Dr Samuel Johnson (1709-84) is one of the 18th century’s most famous writers, best known for his Dictionary of the English Language. Compiling the dictionary took eight years even with the help of six assistants who worked from his house just off Fleet Street.
Although Dr Johnson's dictionary had 42,773 entries, it was far from comprehensive: at the time the English language contained between 250,000 and 300,000 words. The word anus is not included despite being used in two definitions. Johnson disapproved of French words and left out cutlet, bourgeois and champagne. However, he seemed to have no problem with the word escargatoire, which he defined as 'a nursery of snails'.
There were also no entries for the letter X. He wrote: ‘X is a letter, which, though found in Saxon words, begins no word in the English language.’
The complete Oxford English Dictionary was published in 1928, 44 years after the first volume was published.
Kindness is in one’s power: fondness is not.
A cucumber should be well sliced, and dressed with pepper and vinegar, and then thrown out as good for nothing.
Dr Johnson was not the first person to write an English dictionary; that honour goes to Richard Mulcaster, a 16th-century teacher who also came up with the name 'football' as well as inventing referees and the idea of football teams.
Mulcaster’s book did not contain definitions, unlike Robert Cawdrey's Table Alphabeticall, of 1604, which also pre-dated Johnson and listed around 3,000 'Hard Words' defining each one with a simple and brief description.
Johnson was a bit of mess physically. Childhood scrofula left him half-blind and scarred. As well as the usual array of 18th-century maladies - palsy, dropsy, gout, flatulence, he also suffered from depression, OCD and probably Tourette’s syndrome, as he was prey to uncontrollable ‘antic gesticulations’ and explosive verbal outbursts.
For almost 20 years after his wife’s death in 1765, Johnson had a room in the household of Mr and Mrs Thrale in Streatham. Johnson had asked Mrs Thrale to keep a padlock and chains handy, just in case his seizures became too violent. When she died, ‘Johnson’s padlock’ was one of the items in her will.
Johnson fell in love with the small, sparky Hester Thrale, and she seems to have loved him back. Her husband was cold and distant, embroiled in affairs of his own. But letters uncovered in recent years suggest that their relationship was even more intimate than it appeared.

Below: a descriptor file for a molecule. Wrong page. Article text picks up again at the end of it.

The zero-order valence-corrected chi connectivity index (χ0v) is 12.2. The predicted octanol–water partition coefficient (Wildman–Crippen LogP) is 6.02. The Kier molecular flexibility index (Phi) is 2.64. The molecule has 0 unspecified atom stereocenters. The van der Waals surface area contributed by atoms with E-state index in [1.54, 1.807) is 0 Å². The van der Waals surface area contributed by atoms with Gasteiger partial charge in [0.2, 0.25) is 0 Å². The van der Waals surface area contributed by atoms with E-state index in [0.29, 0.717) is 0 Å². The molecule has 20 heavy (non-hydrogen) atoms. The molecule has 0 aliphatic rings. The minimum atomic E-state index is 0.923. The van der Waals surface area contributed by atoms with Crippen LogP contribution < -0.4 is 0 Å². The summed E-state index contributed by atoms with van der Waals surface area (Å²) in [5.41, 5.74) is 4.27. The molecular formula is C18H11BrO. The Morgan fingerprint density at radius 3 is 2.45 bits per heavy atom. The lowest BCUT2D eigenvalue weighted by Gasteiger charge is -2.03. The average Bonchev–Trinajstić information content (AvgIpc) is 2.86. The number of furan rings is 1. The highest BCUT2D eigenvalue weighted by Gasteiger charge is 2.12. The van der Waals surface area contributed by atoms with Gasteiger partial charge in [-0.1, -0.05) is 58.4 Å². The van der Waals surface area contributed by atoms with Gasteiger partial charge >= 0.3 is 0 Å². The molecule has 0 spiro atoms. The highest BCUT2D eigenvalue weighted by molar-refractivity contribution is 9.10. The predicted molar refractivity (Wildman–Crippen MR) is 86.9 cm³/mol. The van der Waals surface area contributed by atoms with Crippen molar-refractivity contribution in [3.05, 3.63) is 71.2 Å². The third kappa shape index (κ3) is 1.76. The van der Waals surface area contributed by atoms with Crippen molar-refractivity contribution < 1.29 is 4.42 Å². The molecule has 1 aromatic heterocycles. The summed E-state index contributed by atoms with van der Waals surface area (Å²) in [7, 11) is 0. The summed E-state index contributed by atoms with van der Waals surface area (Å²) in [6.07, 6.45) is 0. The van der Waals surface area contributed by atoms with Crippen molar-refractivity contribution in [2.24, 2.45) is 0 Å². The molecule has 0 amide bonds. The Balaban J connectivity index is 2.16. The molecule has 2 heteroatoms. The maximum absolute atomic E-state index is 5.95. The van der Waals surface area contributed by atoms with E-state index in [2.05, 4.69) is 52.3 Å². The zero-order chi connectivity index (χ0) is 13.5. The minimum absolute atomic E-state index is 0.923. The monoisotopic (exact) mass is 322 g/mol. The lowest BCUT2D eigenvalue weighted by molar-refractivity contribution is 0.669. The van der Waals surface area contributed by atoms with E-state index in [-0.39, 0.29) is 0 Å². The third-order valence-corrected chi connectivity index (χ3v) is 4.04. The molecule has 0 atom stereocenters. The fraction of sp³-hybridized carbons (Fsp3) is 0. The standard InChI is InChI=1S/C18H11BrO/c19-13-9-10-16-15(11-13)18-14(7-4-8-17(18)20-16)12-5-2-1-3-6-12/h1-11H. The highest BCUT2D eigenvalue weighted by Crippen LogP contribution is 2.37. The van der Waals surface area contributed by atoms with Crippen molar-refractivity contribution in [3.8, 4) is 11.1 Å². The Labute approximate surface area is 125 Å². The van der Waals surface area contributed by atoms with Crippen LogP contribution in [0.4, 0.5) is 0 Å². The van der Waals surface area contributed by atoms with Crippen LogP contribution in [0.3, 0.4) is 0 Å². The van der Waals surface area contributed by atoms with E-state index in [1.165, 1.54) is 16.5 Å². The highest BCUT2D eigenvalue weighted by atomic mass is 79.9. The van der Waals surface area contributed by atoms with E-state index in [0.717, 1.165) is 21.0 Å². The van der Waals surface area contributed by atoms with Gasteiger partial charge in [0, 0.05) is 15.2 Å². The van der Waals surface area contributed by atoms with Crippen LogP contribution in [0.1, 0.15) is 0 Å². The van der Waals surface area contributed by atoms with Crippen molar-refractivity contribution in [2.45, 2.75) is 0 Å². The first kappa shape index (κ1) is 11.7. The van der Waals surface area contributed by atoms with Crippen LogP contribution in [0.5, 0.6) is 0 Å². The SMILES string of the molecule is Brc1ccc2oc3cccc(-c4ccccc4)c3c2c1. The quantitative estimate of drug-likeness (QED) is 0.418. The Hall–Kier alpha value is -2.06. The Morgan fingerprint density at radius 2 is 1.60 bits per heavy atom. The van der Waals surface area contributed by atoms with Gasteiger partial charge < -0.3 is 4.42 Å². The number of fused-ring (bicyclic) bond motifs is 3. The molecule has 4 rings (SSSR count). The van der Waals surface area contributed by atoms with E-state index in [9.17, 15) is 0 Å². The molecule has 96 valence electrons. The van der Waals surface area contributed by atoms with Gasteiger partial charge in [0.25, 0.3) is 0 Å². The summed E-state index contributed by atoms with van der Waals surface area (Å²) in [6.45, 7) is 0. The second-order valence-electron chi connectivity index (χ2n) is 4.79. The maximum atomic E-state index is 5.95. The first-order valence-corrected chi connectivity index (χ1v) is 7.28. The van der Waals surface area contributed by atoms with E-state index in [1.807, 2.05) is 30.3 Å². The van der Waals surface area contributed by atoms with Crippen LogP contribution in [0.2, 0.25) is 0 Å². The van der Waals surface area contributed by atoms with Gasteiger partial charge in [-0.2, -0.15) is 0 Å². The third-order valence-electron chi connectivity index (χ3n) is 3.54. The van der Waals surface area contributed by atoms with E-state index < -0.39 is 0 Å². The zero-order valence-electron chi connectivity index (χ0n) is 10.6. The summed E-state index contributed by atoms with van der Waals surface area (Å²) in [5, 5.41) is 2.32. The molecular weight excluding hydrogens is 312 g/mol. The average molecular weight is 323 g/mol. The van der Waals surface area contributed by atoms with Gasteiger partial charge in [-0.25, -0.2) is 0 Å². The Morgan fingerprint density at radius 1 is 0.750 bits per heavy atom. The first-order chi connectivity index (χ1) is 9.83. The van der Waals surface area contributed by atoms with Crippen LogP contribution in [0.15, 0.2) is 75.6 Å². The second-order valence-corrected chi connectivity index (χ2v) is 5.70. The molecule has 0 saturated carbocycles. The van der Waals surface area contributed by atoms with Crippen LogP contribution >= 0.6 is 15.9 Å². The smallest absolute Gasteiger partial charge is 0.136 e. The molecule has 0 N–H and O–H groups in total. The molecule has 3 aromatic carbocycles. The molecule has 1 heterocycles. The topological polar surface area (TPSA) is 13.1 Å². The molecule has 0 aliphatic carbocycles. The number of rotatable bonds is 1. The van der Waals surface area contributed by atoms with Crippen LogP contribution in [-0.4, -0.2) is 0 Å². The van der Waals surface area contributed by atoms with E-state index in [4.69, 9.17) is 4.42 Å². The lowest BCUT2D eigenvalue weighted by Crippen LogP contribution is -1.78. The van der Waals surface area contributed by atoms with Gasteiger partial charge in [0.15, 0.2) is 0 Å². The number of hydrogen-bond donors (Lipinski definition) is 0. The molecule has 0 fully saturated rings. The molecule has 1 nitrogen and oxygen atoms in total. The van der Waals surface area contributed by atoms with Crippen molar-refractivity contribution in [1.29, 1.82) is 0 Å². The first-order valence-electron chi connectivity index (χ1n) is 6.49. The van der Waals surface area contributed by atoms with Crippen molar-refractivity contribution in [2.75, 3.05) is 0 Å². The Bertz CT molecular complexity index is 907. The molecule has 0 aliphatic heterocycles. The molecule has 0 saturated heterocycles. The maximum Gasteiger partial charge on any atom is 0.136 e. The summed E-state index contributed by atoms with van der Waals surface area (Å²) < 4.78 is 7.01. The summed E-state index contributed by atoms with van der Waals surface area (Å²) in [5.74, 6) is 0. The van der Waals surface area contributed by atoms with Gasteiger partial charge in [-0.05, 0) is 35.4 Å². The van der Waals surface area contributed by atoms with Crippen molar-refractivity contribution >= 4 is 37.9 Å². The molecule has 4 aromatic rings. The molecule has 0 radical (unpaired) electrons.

Johnson would write to Hester in French (the language of erotic sophistication, then as now) ‘Keep me in that form of slavery which you know so well how to make blissful, ’ he writes to her. She would refer to these services as ‘my Attention to your Complaint’. Years later in her Anecdotes of the Late Samuel Johnson, she made it perfectly plain what these attentions had been. ‘Says Johnson a Woman has such power between the Ages of twenty five and forty five, that She may tye a Man to a post and whip him if She will,’ and added the footnote: ‘This he knew of him self was literally and strictly true.’
When her husband died in 1781 everyone expected the odd couple to marry. They didn’t: Hester disappeared to Venice to enjoy a blissfully happy marriage to her virile young music teacher, Gabriel Piozzi. Johnson, heartbroken, only lived another five months. But Hester kept Johnson’s padlock until she died.
From A Dictionary of the English Language, 1755
Of all noises, I think music is the least disagreeable.
Samuel Johnson's first dictionary gave 134 different senses of ‘to take’ which occupied five pages and about 8,000 words.
Jeremy Bentham once met Dr Johnson but declared him to be 'a pompous vamper of commonplace morality'.
Dr Johnson rarely got up before noon.
Dr Johnson had a pet cat called Hodge that he fed with fresh oysters.
Samuel Johnson was blind in one eye.